- King's Quest Episode 2 Releases This Fall
- Destiny The Taken King Gameplay Launch Trailer
- FEATURE: Christofer Emgard Introduces Mirror's Edge Exordium
- Metal Gear Solid 5 Conquers Steam Sales Already
- Uncharted 4 Will Release in March 2016
- Final Fantasy XV Will Release in 2016
- Deus Ex: Mankind Divided Releases in February
- Dragon Age Inquisition: Trespasser Trailer
- Mornin '15
- COMIC: Ultron's in the Internet
Why again is there a Women's-Only Division in e-Sports?
It takes a lot for me to raise my feminist hackles, but by golly they did raise when the International e-Sports Federation (IeSF) would only let women compete in certain events. Even if women competitors could compete in the same games as men, I still would have bristled at the fact that there is no logical reason why men and women should be separated in e-sports. The IeSF said they did so to get proper recognition from international sports organizations, which separates men and women because these are mostly physical sports. I have grave issue with that as well, but that’s a topic for another day.
Long story short, after much outcry on the Internet, the IeSF agreed to create an “Open-for-All” category, where both men and women could compete against one another. Had they stopped there, I would have applauded them quite loudly and possibly let it slide that it took mass rioting to get there in the first place. But then the IeSF added one more category, something that confuses me to no end. In addition to the Open-for-All division, there’s also a women’s only division.
If there’s already an Open-for-All division, why is there a women’s only one as well? The IeSF explained that it is important to provide women with “ample opportunities to compete in e-Sports--currently a male-dominated industry.” Statistics say that about half of all gamers are women, but only a small percentage of e-Sports competitors are women. Therefore, in order to bring more diversity to the competition, IeSF wants to improve the representation of women by hosting women’s only events.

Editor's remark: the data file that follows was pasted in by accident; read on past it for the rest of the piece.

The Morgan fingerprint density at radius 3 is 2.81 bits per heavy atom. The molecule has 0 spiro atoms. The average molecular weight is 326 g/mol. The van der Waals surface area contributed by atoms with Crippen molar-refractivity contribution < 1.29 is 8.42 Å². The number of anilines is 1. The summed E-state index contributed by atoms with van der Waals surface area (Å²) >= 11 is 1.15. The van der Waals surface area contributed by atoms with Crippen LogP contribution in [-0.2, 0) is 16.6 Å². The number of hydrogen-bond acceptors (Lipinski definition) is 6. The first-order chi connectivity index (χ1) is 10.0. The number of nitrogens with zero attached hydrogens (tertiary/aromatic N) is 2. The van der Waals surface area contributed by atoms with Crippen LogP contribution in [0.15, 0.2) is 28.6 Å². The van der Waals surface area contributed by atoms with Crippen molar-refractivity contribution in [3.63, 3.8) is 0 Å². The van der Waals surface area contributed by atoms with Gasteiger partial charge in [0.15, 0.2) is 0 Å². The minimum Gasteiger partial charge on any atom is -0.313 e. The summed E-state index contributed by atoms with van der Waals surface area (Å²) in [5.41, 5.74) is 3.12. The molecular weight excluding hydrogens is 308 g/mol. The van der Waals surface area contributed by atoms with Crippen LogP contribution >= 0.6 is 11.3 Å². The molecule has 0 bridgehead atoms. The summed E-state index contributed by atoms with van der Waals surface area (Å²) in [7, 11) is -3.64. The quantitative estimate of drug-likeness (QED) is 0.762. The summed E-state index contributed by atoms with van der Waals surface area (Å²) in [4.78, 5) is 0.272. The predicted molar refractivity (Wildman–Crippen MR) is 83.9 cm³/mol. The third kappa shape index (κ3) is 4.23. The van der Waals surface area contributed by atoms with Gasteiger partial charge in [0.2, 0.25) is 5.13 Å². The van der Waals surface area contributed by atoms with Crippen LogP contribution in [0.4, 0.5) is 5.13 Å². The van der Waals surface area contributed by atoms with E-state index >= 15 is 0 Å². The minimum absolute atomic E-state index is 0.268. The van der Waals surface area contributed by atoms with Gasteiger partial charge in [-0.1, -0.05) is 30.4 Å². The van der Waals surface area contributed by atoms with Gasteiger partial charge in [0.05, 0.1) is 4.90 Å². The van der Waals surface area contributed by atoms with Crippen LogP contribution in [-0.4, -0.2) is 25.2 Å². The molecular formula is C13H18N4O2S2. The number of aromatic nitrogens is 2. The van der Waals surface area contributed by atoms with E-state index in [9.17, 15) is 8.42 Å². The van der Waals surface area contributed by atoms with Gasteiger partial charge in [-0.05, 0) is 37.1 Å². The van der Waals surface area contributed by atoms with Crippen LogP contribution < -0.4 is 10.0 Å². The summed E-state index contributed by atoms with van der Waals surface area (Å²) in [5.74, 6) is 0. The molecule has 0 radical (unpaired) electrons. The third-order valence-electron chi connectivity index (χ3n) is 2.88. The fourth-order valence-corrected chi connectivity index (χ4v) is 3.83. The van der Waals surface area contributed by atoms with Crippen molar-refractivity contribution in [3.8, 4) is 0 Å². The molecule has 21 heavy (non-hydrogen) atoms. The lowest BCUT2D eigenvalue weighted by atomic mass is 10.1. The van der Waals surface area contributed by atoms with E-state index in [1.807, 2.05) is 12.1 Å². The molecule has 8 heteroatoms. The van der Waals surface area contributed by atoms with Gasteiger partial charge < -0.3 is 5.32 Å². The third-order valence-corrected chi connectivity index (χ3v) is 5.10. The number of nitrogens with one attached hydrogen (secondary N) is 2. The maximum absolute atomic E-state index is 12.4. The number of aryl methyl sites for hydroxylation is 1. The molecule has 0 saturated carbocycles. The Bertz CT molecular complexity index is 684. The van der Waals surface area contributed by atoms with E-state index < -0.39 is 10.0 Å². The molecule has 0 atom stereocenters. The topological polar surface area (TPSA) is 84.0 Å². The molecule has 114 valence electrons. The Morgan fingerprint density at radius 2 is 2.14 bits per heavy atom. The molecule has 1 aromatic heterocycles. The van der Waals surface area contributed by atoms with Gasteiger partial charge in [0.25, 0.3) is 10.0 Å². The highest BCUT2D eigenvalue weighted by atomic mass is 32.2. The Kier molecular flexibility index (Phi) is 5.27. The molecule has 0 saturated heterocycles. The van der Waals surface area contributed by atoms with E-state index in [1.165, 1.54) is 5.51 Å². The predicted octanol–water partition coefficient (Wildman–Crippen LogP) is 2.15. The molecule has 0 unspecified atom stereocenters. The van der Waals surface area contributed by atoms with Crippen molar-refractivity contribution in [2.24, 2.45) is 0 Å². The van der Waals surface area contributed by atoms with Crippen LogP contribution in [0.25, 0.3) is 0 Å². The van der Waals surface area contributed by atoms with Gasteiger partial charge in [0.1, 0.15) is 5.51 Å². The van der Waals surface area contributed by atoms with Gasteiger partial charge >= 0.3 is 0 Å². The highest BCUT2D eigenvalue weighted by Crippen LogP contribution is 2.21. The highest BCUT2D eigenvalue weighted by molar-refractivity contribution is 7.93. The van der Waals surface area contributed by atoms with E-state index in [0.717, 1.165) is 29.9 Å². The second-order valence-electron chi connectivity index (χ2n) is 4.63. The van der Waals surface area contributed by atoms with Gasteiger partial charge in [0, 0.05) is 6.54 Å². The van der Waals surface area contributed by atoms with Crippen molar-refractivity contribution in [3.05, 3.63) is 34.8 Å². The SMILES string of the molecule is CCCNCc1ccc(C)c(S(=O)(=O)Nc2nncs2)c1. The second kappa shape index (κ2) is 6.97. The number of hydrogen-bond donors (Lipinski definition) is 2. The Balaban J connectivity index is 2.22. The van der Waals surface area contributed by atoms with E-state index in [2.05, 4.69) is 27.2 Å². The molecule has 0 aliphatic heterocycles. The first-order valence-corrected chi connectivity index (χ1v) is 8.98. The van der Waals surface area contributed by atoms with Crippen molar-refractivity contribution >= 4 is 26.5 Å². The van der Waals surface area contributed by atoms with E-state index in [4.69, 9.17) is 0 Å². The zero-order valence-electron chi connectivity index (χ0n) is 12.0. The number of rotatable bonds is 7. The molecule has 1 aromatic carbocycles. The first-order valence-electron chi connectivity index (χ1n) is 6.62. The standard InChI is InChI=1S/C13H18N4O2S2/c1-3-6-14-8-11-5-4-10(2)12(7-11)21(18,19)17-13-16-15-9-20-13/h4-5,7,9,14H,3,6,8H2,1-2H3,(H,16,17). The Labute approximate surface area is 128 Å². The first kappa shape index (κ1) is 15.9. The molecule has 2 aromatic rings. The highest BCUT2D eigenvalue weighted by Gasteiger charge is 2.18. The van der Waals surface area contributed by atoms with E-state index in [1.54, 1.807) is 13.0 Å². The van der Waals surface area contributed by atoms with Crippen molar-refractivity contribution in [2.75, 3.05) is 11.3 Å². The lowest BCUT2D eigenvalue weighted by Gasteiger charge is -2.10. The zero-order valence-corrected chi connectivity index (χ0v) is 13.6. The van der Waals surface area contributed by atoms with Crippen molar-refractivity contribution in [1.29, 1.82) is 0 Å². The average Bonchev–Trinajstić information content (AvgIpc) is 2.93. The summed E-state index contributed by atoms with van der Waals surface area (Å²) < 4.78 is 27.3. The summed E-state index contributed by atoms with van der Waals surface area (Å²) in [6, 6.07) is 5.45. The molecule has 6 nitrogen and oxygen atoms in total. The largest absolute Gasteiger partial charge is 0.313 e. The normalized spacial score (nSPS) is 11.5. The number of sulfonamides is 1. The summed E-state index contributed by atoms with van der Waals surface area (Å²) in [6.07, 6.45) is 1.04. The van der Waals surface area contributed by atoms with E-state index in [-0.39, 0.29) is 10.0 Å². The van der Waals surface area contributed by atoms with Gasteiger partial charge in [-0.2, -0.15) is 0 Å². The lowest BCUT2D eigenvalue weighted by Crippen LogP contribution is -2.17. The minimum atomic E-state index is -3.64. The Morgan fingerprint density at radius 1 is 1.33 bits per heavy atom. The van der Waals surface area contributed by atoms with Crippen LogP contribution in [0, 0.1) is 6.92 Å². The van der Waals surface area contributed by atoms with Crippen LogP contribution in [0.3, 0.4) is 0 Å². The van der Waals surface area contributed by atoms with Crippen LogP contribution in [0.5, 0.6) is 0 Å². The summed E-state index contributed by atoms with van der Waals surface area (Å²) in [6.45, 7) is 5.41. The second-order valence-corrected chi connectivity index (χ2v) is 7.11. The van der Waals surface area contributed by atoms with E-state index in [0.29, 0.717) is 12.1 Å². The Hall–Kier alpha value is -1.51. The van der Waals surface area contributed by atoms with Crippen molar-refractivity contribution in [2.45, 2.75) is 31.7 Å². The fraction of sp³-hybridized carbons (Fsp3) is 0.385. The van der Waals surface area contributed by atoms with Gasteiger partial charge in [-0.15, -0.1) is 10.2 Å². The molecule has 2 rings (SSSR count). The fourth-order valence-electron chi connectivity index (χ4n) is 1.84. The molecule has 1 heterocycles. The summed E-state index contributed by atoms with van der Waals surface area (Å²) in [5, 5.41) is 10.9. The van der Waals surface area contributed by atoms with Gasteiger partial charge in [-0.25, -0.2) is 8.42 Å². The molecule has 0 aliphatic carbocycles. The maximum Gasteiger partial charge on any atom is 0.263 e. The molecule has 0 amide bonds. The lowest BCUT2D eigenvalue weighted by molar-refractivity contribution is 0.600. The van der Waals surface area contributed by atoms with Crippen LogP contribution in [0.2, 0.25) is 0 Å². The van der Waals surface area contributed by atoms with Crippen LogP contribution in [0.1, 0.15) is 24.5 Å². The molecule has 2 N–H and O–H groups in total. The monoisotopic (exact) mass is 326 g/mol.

I’ve read their statement numerous times and it simply does not make sense to me.
Are they trying to say that the only way they can get women to compete is if they offer a girls’ only table? The only way more women will come flocking is if they’re guaranteed to only compete against other women? The only way to show that women are interested in e-sports is to separate them?
So instead of saying, hey girls, you’re equal to the boys, all of you compete together, we’re telling some women that it’s okay to not want to play against boys? How does that really fit into gender equality?
Now, how would that go, exactly, if the IeSF had both an Open-for-All division and a men’s-only division? I think you know exactly how that would go; it would go down in flames from all of the cumulated rage across the Internet for such obvious inequality and sexism, all of which I would completely agree with. But how is this particular scenario with a women’s-only category really any different? The idea of giving women their own division when they’re already allowed to play in a co-ed division is ludicrous. If you’re going to give women their own division, then men should have that option too. Although, every single one of those men would be called sexist for opting to play only with men. I can guarantee you that no woman will be called sexist for choosing to play in the women’s-only division. Therefore, any smart man would never register in that category, but I’m sure plenty of sexist a-holes would. Am I calling women who would sign up for the women’s-only category when there is a co-ed division sexist a-holes? Absolutely.
So no, I’m not asking for a men’s-only division, as that clearly would be just as ludicrous as this women’s-only division. In face of true gender equality, verbiage straight from the words of the IeSF, then all genders should be indeed equal. All on the same playing field, all playing against one another. No separation. No segregation. No one is a man or a woman; they’re all gamers, competitors, and foremost, people.
Isn’t that what we, as feminists, genuinely want anyway? Aren’t we supposed to encourage equality and not special treatment?
|COMMENTS PAGE 1|
BACK TO TOP